Making Our Own Turning Tools

    It is reasonable for most woodturners to ask the question, "Why would anyone want to make their own turning tool"? There are many answers. In the "Dark Ages" of woodturning (prior to the mid-70s) we made our own turning tools because we had to. Today we make them because there are still shapes that we can't buy, they are less expensive than High Speed Steel (HSS) tools, and the durability of HSS may not be required for a specialty tool. Many find that making turning tools can be an enjoyable aspect of woodturning, and there is the satisfaction in being able to say, "I made it myself."

CARBON STEEL TOOLS FROM DRILL ROD

    This discussion will describe how we can make a turning tool from drill rod. The necessary tools are a propane or MAP gas torch, a few fire-bricks, a small magnet, some 600-grit sandpaper, and a gallon of oil in a metal pail. Add a pair of safety glasses or face shield, a large pair of pliers for handling the hot steel and a heavy hammer for banging on it, and we are ready to make our own turning tools. Optional but very useful tools would include a metalworking vice, a 5" angle-grinder with a coarse wheel, a wire brush, and a pair of heavy leather welders' gloves.
    The high carbon Drill Rod will make excellent round skews, small hollowing tools, and the Pyramid and Skewchi gouges. They can also be used to make a spindle gouge when we grind a flute into them at the tip. The tool will not be the equal of an M-2 High Speed Steel, but it will be a lot less expensive and a good source for those special tools that we use but occasionally.
    It is quite easy to heat treat a high carbon tool steel. A round "oil hardening" drill rod with an "O-1" designation can be found in various diameters at all steel warehouses and many welding supply dealers. A flat bar with a similar carbon content is available from steel warehouses. Do not expect to use the stock from the rack at Home Depot because it is a soft "mild steel" whose carbon content is not sufficient to support any efforts to harden it. Two on-line sources that I have used are listed below:

O, W, or A

    Drill rod is designated by the medium that is used for quenching - oil, water, or air; and they are designated by the type prefix, O, W, or A, followed by a number that corresponds with the carbon content of the steel. Oil hardening "O-type" steels have the advantage that they can be heated for bending, and then annealed to a soft condition for shaping and rough grinding, prior to continuing the heat treatment. Without any further discussion, I will just say that the "O-1" and "O-2" drill rod is better suited for our tool making, and let the metallurgists who read this argue with me.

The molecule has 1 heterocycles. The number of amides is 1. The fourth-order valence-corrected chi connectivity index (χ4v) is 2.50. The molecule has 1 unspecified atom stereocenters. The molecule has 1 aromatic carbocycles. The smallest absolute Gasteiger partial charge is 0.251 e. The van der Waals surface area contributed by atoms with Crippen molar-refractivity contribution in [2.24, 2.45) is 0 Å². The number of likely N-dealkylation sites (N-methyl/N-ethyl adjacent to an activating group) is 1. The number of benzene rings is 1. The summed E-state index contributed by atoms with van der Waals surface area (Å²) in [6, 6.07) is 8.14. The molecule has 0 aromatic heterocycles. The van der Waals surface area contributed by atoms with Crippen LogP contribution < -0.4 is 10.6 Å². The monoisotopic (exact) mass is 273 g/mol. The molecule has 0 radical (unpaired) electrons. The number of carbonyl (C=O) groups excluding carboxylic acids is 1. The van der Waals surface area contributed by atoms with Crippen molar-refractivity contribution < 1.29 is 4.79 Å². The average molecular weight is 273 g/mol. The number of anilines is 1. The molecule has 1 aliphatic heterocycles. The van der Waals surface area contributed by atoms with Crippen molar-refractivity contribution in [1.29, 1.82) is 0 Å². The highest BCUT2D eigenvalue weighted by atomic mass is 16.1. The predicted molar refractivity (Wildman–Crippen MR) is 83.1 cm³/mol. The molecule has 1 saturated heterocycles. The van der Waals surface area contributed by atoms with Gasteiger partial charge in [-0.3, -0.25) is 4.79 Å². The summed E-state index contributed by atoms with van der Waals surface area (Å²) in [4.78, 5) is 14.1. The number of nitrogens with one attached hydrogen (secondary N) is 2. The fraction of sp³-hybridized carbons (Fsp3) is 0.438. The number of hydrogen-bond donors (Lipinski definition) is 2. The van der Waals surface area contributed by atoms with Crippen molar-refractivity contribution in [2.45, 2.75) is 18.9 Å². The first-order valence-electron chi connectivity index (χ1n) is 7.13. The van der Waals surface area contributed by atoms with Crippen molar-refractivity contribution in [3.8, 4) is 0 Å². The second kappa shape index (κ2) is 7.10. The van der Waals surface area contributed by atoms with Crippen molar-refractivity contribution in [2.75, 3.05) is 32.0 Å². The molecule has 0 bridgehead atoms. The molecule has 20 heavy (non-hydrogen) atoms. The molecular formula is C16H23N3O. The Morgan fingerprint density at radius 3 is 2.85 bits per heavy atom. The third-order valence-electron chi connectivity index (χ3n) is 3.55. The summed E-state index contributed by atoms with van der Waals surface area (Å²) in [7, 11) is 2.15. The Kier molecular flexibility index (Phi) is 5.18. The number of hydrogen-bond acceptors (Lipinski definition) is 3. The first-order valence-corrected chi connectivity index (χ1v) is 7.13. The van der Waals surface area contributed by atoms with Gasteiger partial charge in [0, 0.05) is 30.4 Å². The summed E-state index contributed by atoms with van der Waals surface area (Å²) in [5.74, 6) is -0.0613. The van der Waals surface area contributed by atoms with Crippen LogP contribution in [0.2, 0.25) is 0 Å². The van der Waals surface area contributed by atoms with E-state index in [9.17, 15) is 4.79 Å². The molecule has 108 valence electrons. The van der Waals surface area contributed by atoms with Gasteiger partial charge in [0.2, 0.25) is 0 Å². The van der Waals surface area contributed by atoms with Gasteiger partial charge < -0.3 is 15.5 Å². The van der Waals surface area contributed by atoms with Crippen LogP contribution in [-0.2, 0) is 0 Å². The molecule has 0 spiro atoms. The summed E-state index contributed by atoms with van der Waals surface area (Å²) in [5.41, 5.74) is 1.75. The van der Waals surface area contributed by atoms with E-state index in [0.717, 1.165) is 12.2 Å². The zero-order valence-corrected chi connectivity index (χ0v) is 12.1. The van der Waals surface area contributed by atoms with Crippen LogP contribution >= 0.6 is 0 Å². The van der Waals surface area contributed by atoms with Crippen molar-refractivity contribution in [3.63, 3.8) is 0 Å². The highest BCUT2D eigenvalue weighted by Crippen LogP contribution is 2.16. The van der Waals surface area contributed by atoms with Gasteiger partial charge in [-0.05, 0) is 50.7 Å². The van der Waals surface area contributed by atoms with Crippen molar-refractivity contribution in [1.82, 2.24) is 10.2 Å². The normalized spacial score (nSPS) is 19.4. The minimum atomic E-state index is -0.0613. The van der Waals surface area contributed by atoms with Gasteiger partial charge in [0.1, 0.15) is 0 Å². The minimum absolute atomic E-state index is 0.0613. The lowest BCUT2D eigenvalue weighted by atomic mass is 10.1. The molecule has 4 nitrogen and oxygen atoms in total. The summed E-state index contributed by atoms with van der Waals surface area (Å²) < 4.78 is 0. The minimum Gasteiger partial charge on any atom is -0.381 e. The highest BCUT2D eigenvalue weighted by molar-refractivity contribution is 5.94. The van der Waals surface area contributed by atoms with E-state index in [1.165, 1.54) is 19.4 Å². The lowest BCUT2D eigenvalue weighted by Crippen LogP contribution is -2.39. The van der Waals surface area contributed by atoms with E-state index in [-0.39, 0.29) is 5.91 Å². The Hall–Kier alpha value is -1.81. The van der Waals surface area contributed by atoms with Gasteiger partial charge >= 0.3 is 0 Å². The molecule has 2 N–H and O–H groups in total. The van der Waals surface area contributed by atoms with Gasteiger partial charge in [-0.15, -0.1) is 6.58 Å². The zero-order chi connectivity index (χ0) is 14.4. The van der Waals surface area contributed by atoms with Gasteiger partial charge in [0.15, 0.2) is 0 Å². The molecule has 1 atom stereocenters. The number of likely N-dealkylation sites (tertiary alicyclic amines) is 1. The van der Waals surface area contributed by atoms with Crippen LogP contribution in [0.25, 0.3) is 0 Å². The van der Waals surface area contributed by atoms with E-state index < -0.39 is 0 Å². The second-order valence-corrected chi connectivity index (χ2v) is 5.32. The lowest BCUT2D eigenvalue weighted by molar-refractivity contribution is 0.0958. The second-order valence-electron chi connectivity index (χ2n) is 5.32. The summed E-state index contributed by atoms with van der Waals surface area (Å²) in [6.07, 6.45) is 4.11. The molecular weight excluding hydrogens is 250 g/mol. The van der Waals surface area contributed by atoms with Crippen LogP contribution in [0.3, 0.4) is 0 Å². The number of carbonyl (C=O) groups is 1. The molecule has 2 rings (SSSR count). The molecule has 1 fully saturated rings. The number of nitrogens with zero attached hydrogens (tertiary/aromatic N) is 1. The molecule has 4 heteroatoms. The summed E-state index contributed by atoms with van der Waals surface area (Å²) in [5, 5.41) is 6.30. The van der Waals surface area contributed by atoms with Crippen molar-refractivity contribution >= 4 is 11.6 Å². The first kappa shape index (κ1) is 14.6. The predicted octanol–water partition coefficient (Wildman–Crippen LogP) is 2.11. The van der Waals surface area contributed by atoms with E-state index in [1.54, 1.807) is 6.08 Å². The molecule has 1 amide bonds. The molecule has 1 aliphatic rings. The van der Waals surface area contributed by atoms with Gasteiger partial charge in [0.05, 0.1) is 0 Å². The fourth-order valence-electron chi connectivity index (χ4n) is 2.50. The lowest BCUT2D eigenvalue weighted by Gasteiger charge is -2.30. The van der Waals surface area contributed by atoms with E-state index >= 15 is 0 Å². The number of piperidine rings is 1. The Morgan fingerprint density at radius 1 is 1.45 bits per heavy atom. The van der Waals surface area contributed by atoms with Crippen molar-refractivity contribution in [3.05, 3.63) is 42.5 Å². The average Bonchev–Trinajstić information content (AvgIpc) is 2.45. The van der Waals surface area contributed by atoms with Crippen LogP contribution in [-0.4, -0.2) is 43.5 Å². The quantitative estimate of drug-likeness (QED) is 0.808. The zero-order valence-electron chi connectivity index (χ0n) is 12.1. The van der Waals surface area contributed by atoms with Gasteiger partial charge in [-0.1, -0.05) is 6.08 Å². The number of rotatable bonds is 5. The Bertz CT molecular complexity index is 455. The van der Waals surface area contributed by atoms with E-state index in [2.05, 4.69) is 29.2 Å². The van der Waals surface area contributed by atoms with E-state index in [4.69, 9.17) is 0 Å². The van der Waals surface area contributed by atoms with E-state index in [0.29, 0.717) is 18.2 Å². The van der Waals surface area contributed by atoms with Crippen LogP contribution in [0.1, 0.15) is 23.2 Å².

There are many advocates of the air hardening "A-type" steels because they are easier to use. However, they cannot be heated for bending, and annealed for shaping without altering their properties, and their final hardness is less predictable than with the "O-type" steels. If anyone has experience with air-hardening steels and they are satisfied with the results, by all means, keep using them.
    The water hardening "W-type" steels are considerably more expensive, and they present a safety hazard for burns from having hot steel and water in the same place at the same time. Anyone wishing to use one of these steels can do so by following these same directions, except that "room temperature cold water" is substituted for "oil" as the quenching medium wherever it is used.

The Oil

    Since we are using an "oil hardening steel", we can use any oil from 30W motor oil (non-detergent if you can find it) to Mineral Oil. The only difference is that the 30W may smoke and stink a lot, but it will be a lot less expensive than the Mineral Oil. A gallon of Chainsaw Bar Oil is a good compromise.

The Heat

    We can use a common propane torch as the heat source for most of our tool making, as long as we don't use steel whose cross-section is larger than that of a 3/8" rod. I would recommend using the higher temperatures of a MAP gas or Oxy-Acetylene flame for larger sections. It is possible to heat the end of a " rod with a propane flame, but it will take awhile, and it may be difficult to get it hot enough to bend if we need to do that.
    We will be heating only the 3" or 4" on the end of the steel bar. Get 5 or 6 pieces of fire-brick from the local stove and fireplace supplier, and build a little box around the end of the steel to contain the heat from the torch.
    Charcoal briquettes in the BBQ grill could provide sufficient heat, and it would give us the feeling of being the "Village Smithy" standing under the spreading Chestnut tree. However, this is not a good heat source because the presence of excess Carbon (the briquettes) will increase the carbon content of the steel at the surface of the rod, and make our tempering difficult to control. I prefer the torch because it is easier to use, not as messy, and it is less expensive than buying Charcoal Briquettes.